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Spokane, Washington  Est. May 19, 1883
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Charlotte expansive in its praise of franchise centerpiece

 Emeka Okafor, left, broke Shaquille O'Neal's rookie record for consecutive double-doubles. 
 (Associated Press / The Spokesman-Review)
Emeka Okafor, left, broke Shaquille O'Neal's rookie record for consecutive double-doubles. (Associated Press / The Spokesman-Review)
Jenna Fryer Associated Press

CHARLOTTE, N.C. — When Emeka Okafor broke Shaquille O’Neal’s rookie record for consecutive double-doubles, O’Neal softly — and sarcastically — clapped his hands.

“He gets the golf clap,” O’Neal said. “There’s only one me. There won’t ever be another like me.”

Maybe so, but there’s no denying that Okafor has turned plenty of heads in his rookie season — just like O’Neal did on the way to becoming one of the 50 greatest players in NBA history.

Okafor, the No. 2 pick in the NBA draft, has settled right into his role as the cornerstone of the expansion Bobcats and quickly caught the eye of his opponents.

He’s been named the NBA’s rookie of the month the two times the award has been given this season, and his streak of 19 straight games in double figures in points and rebounds broke O’Neal’s mark of 16.

The streak was broken this week in a loss to Cleveland, but Okafor picked right back up two nights later with 18 points and 10 rebounds in a win over Minnesota in which Okafor spent most of the night guarding Kevin Garnett.

“If he continues to work and become more polished, he can be really special,” Garnett said. “He’s playing like an animal right now.”

The Bobcats never wavered in their desire to draft Okafor. Coach and general manager Bernie Bickerstaff spent five days scouting last year on Connecticut’s campus.

Okafor was everything the Bobcats wanted to build their franchise around. A proven winner, he led UConn to the national title last season and was the Most Outstanding Player of the NCAA Tournament.

He’s tough, strong, takes pride in defense and is extremely intelligent. An Academic All-American, Okafor graduated in three years with a degree in finance and a 3.8 grade point average.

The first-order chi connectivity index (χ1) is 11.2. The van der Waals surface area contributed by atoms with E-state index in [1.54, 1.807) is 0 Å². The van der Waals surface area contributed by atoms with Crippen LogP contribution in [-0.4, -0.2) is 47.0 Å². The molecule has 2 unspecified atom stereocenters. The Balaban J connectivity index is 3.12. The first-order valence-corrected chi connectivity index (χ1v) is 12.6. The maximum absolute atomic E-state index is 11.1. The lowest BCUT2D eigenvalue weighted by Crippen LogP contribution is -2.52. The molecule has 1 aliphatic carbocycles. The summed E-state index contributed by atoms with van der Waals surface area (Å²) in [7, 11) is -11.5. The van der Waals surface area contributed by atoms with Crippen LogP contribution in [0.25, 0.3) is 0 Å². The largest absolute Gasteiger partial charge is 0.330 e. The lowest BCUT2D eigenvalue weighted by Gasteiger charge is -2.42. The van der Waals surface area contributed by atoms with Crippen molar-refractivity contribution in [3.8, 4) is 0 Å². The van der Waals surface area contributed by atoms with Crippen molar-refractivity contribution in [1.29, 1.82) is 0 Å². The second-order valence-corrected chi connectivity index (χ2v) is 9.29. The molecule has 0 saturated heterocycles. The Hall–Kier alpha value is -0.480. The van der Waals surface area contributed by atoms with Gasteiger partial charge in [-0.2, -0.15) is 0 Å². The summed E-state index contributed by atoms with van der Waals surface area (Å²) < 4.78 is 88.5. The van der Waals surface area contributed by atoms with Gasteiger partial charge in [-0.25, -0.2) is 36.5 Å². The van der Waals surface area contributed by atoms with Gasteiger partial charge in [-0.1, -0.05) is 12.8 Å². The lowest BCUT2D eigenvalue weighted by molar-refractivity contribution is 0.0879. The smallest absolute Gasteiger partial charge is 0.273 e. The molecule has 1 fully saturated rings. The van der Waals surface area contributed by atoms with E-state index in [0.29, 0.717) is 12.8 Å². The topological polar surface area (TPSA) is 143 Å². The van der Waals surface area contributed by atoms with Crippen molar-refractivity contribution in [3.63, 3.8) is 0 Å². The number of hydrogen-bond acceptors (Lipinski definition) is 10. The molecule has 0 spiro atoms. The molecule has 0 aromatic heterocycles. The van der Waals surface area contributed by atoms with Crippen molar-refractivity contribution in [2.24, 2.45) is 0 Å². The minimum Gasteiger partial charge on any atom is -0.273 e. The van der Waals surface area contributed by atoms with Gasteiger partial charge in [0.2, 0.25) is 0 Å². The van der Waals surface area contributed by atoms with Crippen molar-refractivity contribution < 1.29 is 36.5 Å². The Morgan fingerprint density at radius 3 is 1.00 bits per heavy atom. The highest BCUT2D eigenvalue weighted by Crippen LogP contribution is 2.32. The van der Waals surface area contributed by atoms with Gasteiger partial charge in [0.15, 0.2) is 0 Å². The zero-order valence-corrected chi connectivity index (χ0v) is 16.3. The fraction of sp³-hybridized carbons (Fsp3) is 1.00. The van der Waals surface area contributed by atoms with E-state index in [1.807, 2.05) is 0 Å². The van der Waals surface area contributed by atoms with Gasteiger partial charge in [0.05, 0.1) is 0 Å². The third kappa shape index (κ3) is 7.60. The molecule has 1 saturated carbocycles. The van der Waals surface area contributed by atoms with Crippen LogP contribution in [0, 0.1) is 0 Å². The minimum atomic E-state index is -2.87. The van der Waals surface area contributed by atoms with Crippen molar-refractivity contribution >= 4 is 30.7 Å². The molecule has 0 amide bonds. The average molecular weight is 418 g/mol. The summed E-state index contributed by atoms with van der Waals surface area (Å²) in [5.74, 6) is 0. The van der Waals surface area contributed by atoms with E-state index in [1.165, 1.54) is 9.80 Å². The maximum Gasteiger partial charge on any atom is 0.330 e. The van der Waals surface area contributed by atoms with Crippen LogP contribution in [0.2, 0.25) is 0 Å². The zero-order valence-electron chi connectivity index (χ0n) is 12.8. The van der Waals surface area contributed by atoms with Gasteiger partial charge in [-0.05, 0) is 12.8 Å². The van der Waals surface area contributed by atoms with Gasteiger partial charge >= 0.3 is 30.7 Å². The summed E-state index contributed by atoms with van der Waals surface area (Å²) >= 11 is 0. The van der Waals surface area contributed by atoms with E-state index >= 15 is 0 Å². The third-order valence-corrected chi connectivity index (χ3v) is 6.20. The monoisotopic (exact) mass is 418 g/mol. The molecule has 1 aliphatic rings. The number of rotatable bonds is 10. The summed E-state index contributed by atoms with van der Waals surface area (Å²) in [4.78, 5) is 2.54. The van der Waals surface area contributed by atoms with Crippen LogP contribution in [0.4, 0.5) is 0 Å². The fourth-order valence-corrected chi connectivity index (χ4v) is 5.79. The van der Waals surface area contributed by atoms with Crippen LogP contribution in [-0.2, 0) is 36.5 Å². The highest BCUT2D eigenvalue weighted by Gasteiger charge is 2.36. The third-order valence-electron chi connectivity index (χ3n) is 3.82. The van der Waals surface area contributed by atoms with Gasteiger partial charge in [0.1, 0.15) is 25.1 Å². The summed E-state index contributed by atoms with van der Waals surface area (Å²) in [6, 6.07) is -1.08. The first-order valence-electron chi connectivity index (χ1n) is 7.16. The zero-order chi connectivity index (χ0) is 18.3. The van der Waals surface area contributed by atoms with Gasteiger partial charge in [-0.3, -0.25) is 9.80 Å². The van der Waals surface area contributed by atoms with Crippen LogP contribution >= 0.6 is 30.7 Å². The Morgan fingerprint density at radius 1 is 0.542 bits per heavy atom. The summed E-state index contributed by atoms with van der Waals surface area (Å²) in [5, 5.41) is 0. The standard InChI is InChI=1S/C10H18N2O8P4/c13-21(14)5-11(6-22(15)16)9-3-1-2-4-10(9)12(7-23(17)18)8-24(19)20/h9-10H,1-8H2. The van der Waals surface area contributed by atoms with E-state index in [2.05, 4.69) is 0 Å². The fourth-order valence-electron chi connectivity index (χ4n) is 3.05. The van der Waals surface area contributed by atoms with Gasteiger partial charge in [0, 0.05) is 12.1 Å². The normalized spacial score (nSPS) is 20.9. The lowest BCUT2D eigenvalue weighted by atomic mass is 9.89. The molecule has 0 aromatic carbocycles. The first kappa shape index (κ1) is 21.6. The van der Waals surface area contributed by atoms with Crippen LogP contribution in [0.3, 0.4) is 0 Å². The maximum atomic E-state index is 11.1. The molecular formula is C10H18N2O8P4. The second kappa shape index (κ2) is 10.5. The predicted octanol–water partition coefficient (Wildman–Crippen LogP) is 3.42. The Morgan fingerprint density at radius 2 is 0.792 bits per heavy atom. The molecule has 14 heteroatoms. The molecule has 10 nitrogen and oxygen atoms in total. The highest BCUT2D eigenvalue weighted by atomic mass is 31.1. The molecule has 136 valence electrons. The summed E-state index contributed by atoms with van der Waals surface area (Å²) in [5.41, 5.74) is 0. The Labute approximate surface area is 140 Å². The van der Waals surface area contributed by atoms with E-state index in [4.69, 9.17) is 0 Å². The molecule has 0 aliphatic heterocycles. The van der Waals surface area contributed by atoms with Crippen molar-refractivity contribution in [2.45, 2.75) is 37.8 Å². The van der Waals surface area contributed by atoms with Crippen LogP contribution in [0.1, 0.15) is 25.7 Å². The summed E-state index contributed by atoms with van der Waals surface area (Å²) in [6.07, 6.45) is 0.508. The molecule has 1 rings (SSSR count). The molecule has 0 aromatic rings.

Still, there were questions.

He sat out three games at UConn last season with a back injury that had some NBA scouts concerned. And he was dogged by the perception he couldn’t star on offense.

“The word coming out of college was he would be great defensively and on the boards but would struggle offensively,” Miami coach Stan Van Gundy said. “He hasn’t at all. He’s got good, quick moves around the basket and he has shot the ball extremely well.

“He has proven to be an offensive force and he seems to be getting better and better.”

Heading into the weekend, Okafor was averaging 15.8 points per game. His 11.4 rebounds per game ranked third in the NBA. If his productivity has caught some by surprise, Okafor isn’t among them.

“I have no idea why people think that about me. I led (UConn) in scoring in a system that was not designed for me to score all the time,” Okafor said. “I know I can score, and I don’t really understand why people are surprised to see my scoring in the NBA.”

Still, the questions were strong enough that the Orlando Magic passed on Okafor with the No. 1 pick in the draft. When the Magic called high schooler Dwight Howard’s name on draft night, a crowd of about 14,000 at the Charlotte Coliseum erupted into cheers and Bobcats management let out a sigh of relief.

They had traded up from No. 4 to No. 2 to position themselves for a shot at Okafor, then had to hope the Magic wouldn’t take him first.

The Bobcats would have been pleased with Howard, they insisted, but Okafor was a far better fit for a startup. They needed someone who could handle being the face of the franchise, and understand that every personnel move Charlotte makes is based around him and the long-term results it can produce.

“His maturity is important because he has the ability to see the big picture,” Bickerstaff said.

“We are trying to lay a foundation, and he sees the big picture. We’re going to put this together, we’re going to find the big pieces, and he makes it easier with his approach to the game.”

Making the U.S. Olympic team was an extra bonus in Okafor’s development. He didn’t play much, but spent as much time learning about the NBA from his teammates as he did soaking up the history and culture in every country the team traveled to.

Bickerstaff said Okafor’s willingness to observe and learn, and his attention to detail, will make him an NBA standout.

“He’s a guy with a routine. If his routine is disoriented in any way, it impacts his game,” Bickerstaff said. “All the great players I’ve been around, they had a routine. He gets it. A lot of pro players don’t understand responsibility. You don’t just show up because you are good.”

The question now is whether Okafor can sustain his level of play and win Rookie of the Year honors. With an even temperament — Okafor said he only gets excited “about the big stuff, like winning a national championship and getting drafted” — he refuses to look that far ahead.

“It’s way too early, we’ve got way too many games left for me to be even thinking about that,” Okafor said.

“I could go out there and tank it from here on out and someone else could play great. So right now I am just worrying about doing my job and doing it as well as I can, and nothing else.”

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